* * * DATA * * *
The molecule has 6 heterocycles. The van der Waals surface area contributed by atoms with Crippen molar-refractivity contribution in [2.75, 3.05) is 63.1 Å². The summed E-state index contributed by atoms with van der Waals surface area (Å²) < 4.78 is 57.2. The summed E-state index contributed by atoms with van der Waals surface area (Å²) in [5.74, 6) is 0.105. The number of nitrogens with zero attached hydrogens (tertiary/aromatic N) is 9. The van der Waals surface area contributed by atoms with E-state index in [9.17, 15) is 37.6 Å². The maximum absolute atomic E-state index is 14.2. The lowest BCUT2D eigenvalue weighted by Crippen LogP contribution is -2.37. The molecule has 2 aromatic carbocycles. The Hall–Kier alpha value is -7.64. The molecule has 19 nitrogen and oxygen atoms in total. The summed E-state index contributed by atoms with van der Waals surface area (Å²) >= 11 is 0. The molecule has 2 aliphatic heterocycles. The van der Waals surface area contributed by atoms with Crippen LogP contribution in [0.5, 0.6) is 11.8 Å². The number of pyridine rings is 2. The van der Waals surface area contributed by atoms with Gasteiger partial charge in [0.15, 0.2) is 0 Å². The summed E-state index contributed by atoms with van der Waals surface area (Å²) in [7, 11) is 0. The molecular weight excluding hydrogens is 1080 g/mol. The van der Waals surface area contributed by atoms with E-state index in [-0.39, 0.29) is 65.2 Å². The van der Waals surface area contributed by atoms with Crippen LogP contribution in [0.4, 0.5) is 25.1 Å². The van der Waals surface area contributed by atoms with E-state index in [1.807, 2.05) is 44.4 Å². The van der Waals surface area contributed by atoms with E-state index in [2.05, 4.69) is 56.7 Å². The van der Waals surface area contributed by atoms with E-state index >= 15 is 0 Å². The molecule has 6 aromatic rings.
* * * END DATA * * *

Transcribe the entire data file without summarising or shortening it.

The molecule has 6 heterocycles. The van der Waals surface area contributed by atoms with Crippen molar-refractivity contribution in [2.75, 3.05) is 63.1 Å². The summed E-state index contributed by atoms with van der Waals surface area (Å²) < 4.78 is 57.2. The summed E-state index contributed by atoms with van der Waals surface area (Å²) in [5.74, 6) is 0.105. The number of nitrogens with zero attached hydrogens (tertiary/aromatic N) is 9. The van der Waals surface area contributed by atoms with E-state index in [9.17, 15) is 37.6 Å². The maximum absolute atomic E-state index is 14.2. The lowest BCUT2D eigenvalue weighted by Crippen LogP contribution is -2.37. The molecule has 2 aromatic carbocycles. The Hall–Kier alpha value is -7.64. The molecule has 19 nitrogen and oxygen atoms in total. The summed E-state index contributed by atoms with van der Waals surface area (Å²) >= 11 is 0. The molecule has 2 aliphatic heterocycles. The van der Waals surface area contributed by atoms with Crippen LogP contribution in [0.5, 0.6) is 11.8 Å². The number of pyridine rings is 2. The van der Waals surface area contributed by atoms with Gasteiger partial charge in [0.15, 0.2) is 0 Å². The summed E-state index contributed by atoms with van der Waals surface area (Å²) in [7, 11) is 0. The molecular weight excluding hydrogens is 1080 g/mol. The van der Waals surface area contributed by atoms with E-state index in [-0.39, 0.29) is 65.2 Å². The van der Waals surface area contributed by atoms with Crippen LogP contribution in [0.4, 0.5) is 25.1 Å². The van der Waals surface area contributed by atoms with E-state index in [1.807, 2.05) is 44.4 Å². The van der Waals surface area contributed by atoms with E-state index in [2.05, 4.69) is 56.7 Å². The van der Waals surface area contributed by atoms with E-state index >= 15 is 0 Å². The molecule has 6 aromatic rings.